The MDE can ensure that this last outcome will not transpire, but not with its current plans to implement its TMDL for Transquaking River. To ensure that the reduction is achieved at the lowest cost and with the least social disruption, the MDE would have to either calculate all of the reduction costs and all of the polluters’ ability to pay, or, they would need to assign the various polluters tradable effluent allowances.
For almost five years, the EPA has been implementing a tradable emissions program for airborne sulfur dioxide (SO). coming from electrical power generators in the Southeastern United States. This program grants power companies the right to put a certain amount of SO into the air. Each company’s allowance is a fraction of a total amount that scientists believe is low enough to reduce acid rain problems. That is, scientists figured out how much SO could be put into the air by all of the power plants without causing or exacerbating acid rain problems and then parceled that amount back to those utilities as emission allowances.
The innovation in this program was to tell the power plants, “here’s how much SO you can put into the air, but, if you reduce your emission beyond that, you can sell the remainder of your allowance to someone else. Or, if you can’t reduce your pollution to the amount of your allowance, you can buy emissions allowances from other firms.”
An environmental organization that thinks the cap was set too high, can also enter the market for these emissions allowances to buy and retire them. This allows those firms who are best able to achieve reductions to acquire a benefit from reducing more than what regulations require. Conversely, it allows firms which are less able to reduce their pollution to buy some time. And, it lets the environmentally concerned public have a say in how much pollution it is willing to live with.
A recent publication from Resources for the Future (www.RFF.org) titled, “SO Allowance Trading: How Experience and Expectations Measure Up,” assesses this program’s short history. Since the SO emissions trading program went into effect in 1995, firms have been reducing emissions in excess of their statutory requirements and at lower costs than were expected. Furthermore, instead of selling excess allowances to other firms, most companies have been banking their reductions against more stringent allowance requirements that will arise under phase two of the program. There is some evidence though, in more recent years, of an increase in trading among firms.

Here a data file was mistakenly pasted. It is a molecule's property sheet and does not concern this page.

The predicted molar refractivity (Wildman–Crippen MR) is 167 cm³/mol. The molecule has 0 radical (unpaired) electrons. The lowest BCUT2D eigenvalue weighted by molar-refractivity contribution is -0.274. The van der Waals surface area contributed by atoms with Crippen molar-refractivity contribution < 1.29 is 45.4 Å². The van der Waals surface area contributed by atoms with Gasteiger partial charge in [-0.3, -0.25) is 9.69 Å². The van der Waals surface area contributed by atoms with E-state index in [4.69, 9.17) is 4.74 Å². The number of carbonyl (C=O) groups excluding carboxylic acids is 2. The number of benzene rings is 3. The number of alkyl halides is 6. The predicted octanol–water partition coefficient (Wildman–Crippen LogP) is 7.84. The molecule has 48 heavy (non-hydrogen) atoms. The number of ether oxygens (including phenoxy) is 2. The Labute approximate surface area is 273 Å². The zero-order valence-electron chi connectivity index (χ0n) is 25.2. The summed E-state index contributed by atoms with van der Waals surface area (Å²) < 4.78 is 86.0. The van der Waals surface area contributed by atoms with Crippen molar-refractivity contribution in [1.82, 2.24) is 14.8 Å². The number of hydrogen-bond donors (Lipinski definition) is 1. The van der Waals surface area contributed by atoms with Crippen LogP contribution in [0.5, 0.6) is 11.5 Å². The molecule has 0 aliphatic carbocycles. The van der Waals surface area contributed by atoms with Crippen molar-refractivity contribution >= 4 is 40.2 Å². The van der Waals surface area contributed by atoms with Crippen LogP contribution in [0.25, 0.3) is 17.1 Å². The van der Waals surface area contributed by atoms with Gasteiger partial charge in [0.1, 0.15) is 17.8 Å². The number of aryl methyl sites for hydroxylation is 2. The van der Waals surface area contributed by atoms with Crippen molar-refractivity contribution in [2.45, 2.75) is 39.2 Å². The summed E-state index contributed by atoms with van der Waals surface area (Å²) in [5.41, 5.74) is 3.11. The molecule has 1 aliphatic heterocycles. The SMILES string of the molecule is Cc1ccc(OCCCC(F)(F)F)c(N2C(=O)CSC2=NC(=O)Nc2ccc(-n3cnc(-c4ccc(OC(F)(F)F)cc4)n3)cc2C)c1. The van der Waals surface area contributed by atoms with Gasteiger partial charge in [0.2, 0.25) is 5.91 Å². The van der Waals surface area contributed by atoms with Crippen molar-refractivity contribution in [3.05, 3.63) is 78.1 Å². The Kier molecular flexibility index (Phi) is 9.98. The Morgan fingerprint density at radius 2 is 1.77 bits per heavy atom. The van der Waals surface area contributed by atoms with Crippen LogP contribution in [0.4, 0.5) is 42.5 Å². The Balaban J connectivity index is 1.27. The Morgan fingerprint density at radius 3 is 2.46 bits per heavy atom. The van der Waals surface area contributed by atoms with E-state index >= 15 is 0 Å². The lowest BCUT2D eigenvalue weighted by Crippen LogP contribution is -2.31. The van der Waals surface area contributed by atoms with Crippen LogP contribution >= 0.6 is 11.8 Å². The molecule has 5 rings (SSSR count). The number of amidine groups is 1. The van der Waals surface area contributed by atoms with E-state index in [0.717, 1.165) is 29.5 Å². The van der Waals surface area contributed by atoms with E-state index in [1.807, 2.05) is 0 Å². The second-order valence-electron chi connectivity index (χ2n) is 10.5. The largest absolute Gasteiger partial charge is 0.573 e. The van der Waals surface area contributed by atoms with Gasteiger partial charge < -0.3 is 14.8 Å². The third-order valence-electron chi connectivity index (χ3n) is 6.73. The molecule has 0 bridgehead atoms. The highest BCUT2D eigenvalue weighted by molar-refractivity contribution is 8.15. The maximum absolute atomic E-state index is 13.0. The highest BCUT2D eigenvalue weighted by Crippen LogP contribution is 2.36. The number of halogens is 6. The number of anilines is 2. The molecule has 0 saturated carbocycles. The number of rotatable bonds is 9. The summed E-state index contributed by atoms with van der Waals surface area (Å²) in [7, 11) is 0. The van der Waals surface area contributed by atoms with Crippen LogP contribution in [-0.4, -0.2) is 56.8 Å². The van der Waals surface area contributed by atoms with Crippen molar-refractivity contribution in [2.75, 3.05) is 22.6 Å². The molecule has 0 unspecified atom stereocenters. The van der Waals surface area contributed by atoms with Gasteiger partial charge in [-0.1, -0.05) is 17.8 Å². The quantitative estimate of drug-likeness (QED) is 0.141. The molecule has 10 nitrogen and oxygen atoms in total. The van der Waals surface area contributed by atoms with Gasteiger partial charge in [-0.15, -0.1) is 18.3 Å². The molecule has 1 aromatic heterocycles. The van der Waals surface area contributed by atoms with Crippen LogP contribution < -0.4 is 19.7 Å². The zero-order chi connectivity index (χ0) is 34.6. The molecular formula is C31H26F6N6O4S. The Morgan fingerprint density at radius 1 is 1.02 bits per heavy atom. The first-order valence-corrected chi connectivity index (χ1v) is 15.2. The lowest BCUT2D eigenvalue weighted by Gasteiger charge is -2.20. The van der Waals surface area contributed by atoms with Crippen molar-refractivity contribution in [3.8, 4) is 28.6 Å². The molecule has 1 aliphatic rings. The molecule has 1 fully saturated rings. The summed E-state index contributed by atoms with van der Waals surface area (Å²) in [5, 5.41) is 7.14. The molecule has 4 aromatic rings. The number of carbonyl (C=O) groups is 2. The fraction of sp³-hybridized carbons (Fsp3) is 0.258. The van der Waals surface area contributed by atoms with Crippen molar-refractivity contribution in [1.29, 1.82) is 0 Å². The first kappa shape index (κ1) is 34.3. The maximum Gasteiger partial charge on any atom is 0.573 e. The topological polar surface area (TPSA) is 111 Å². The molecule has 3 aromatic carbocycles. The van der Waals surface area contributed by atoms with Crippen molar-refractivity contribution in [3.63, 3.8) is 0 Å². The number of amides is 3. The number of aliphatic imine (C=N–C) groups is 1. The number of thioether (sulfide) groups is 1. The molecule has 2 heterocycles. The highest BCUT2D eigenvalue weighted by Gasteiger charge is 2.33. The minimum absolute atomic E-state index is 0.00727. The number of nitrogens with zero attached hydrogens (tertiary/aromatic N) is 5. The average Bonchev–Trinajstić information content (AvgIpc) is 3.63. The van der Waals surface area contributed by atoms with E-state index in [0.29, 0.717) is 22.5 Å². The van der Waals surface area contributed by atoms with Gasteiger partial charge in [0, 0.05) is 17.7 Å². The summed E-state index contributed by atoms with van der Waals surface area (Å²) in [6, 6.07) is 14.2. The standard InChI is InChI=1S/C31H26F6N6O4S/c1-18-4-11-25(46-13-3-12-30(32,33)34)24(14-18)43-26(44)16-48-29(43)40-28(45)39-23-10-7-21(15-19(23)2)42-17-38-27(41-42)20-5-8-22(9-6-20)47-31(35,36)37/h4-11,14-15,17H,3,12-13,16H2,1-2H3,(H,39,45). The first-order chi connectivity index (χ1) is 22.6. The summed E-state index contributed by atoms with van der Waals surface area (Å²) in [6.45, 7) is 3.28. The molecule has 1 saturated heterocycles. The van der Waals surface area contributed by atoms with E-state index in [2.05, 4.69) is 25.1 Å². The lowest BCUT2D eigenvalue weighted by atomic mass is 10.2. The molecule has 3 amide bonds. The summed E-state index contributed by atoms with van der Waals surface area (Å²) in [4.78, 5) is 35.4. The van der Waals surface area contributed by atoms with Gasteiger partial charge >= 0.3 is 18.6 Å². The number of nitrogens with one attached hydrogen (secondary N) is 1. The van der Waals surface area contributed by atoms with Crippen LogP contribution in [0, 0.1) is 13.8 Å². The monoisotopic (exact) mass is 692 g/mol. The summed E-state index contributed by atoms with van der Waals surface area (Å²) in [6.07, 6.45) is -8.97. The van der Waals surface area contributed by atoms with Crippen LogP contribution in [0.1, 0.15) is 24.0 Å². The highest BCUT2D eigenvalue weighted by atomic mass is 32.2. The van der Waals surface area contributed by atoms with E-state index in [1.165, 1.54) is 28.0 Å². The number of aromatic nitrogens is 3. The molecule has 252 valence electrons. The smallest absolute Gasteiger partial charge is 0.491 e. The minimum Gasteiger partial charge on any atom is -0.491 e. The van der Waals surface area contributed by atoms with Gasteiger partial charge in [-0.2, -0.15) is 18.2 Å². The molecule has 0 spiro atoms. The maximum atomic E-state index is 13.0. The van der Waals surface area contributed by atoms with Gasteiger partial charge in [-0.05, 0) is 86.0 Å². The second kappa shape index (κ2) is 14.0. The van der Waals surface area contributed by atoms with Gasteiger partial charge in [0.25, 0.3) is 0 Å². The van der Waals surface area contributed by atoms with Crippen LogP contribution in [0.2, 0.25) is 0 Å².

The analogy between an emission allowance for air pollution and an effluent allowance for water pollution should be clear enough. Just as different air polluters face different costs in reducing their air emissions, water polluters face different costs in achieving effluent standards.
And, like the SO cap, TMDLs provide a basis for trading effluent allowances by determining the total amount of any given pollutant a waterbody can stand and then parceling this total back to the various polluters. The management authority, in allocating effluent allowances back to the various polluters, though, would have to make them tradable if they hope to achieve cost minimization across polluters.
To get an idea of how this might work, let’s go back to the Transquaking River watershed. Recall that the rendering plant contributes 354,000 pounds of nitrogen per year and that farmland and other nonpoint sources contribute 545,000 pounds of nitrogen per year. Under the MDE’s draft TMDL, the total inflow of nitrogen has to be reduced by about 50 percent to just less than 450,000 pounds per year.
To achieve its nitrogen allowance, the rendering plant has to reduce its nitrogen pollution by 96 percent. But, suppose the available technology only allows the rendering plant to reduce its nitrogen effluent 80 percent. Under the current implementation plan, they would need to shut down their operations. But, suppose that the agricultural sources reduced their nitrogen outfall by an amount that was greater than what was required. If the rendering plant is facing the choice of closure or paying for a little more pollution reduction in the watershed, it might be willing to pay the farmers to implement practices that lower nitrogen pollution from their fields and operations so that it can gain the excess allowance.
The point is, if one polluter finds it easier to meet its allowances and goes beyond its required pollution reduction, why not allow another polluter to pay for this?
Granted, the scenario above is entirely hypothetical. Maybe the rendering plant not only meets its requirements but has additional effluent allowances to spare. Either way, it is a sure bet that the costs of pollution reduction is not the same for these two polluters. Neither do they have the same ability to pay.
Why not allow those who are best able to reduce their pollution to receive some benefit for doing so and, conversely, why not allow those who are better able to pay for pollution reduction buy someone else’s allowances? The example of tradable SO2 emissions shows that, in some cases at least, this is achievable through tradable pollution allowances.